The increase in selling, general and administrative expense in 2007 from 2006 was primarily due to an increase of approximately $1.8 million in expense related to marketing costs associated with GLUMETZA, an increase of $1.5 million in legal fees due to our patent infringement case against IVAX and an increase of $0.6 million increase in promotion fees due to King under the promotion agreement related to GLUMETZA.

The increase in selling, general and administrative expense in 2006 from 2005 was primarily due to approximately $3.0 million in expense related to marketing costs associated with GLUMETZA, which was launched in September 2006, $2.4 million in related promotion fees due to King under the promotion agreement related to GLUMETZA, an increase of $1.7 million in legal fees due to our patent infringement case against IVAX, and an increase in stock compensation expense of $1.2 million as a result of the adoption of FAS 123(R) on January 1, 2006.

We expect that selling, general and administrative expense will be flat or slightly higher in 2008 from 2007 levels, but this may change based on the terms of any agreement, if any, that we may enter into with a promotion partner with respect to GLUMETZA.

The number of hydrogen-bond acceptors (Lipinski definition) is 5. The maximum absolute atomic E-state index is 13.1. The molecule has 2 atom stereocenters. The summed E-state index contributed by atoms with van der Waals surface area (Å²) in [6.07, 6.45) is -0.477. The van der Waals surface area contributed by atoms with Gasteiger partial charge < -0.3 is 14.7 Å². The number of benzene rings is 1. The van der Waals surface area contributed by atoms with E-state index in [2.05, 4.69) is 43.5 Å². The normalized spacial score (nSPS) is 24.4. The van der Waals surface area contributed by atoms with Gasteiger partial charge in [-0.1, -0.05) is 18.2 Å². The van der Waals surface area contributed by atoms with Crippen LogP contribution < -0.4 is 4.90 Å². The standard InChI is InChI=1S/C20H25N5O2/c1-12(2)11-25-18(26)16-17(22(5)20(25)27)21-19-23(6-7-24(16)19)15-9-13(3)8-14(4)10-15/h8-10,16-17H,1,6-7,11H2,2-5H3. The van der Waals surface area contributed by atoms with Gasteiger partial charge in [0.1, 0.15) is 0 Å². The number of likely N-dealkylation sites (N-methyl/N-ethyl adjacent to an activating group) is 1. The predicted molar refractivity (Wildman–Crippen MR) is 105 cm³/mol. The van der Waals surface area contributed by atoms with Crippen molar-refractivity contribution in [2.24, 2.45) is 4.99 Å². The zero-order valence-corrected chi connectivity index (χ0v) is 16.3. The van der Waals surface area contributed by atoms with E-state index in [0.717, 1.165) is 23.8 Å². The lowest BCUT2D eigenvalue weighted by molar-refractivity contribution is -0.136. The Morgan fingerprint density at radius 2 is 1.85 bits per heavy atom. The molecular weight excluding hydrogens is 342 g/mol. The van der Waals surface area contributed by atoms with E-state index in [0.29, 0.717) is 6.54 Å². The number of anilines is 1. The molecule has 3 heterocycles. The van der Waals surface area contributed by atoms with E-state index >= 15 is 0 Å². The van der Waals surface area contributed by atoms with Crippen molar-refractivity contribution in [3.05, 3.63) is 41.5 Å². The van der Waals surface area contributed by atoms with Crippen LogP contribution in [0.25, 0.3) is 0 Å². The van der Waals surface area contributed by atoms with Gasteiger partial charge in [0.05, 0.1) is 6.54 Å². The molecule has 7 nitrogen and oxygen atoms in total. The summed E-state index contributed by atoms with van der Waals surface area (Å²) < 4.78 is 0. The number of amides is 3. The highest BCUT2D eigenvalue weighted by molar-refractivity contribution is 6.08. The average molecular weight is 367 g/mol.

Interest income increased in 2007 over 2006 due to higher investment balances in 2007 resulting from of our receipt of $29.7 million in termination fees from King and $17.5 million in license and termination fees from Esprit in the second half of 2007. Interest income increased in 2006 over 2005 due to higher investment balances in 2006 resulting from of our receipt of license fees from Esprit and Biovail in 2005 and also due to higher interest rates earned on our investment portfolio. Interest

expense in 2005 was mainly due to interest on a promissory note, issued to Elan Corporation plc, or Elan. The note was fully repaid in June 2005.

Gain on Termination of King Promotion Agreement

In conjunction with the termination and assignment agreement entered into with King in October 2007, we received a $29.7 million termination payment from King, of which $29.6 million has been classified as a gain within operating income for the year ended December 31, 2007.

Gain on Termination of Esprit Pharma Agreement

In conjunction with the termination and assignment agreement entered into with Esprit in July 2007, we received a $5.0 million termination payment from Esprit, which has been classified as a gain within operating income for the year ended December 31, 2007.

Gain from Extinguishment of Debt

In connection with the formation of DDL, an Elan joint venture, Elan made a loan facility available to us for up to $8.0 million in principal to support our 80.1% share of the joint venture's research and development costs pursuant to a convertible promissory note issued by us to Elan. The funding term of the loan expired in November 2002. The note had a six-year term, was due in January 2006, and bore interest at 9% per annum, compounded semi-annually, on any amounts borrowed under the facility. However, in June 2005, we repurchased the promissory note with an outstanding balance of $10.7 million, including $2.9 million of accrued interest, for $9.7 million including commissions paid to a financial consultant and legal fees. A gain on the extinguishment of the debt of $1.1 million was recorded in other income in 2005.

Series A Preferred Stock and Deemed Dividends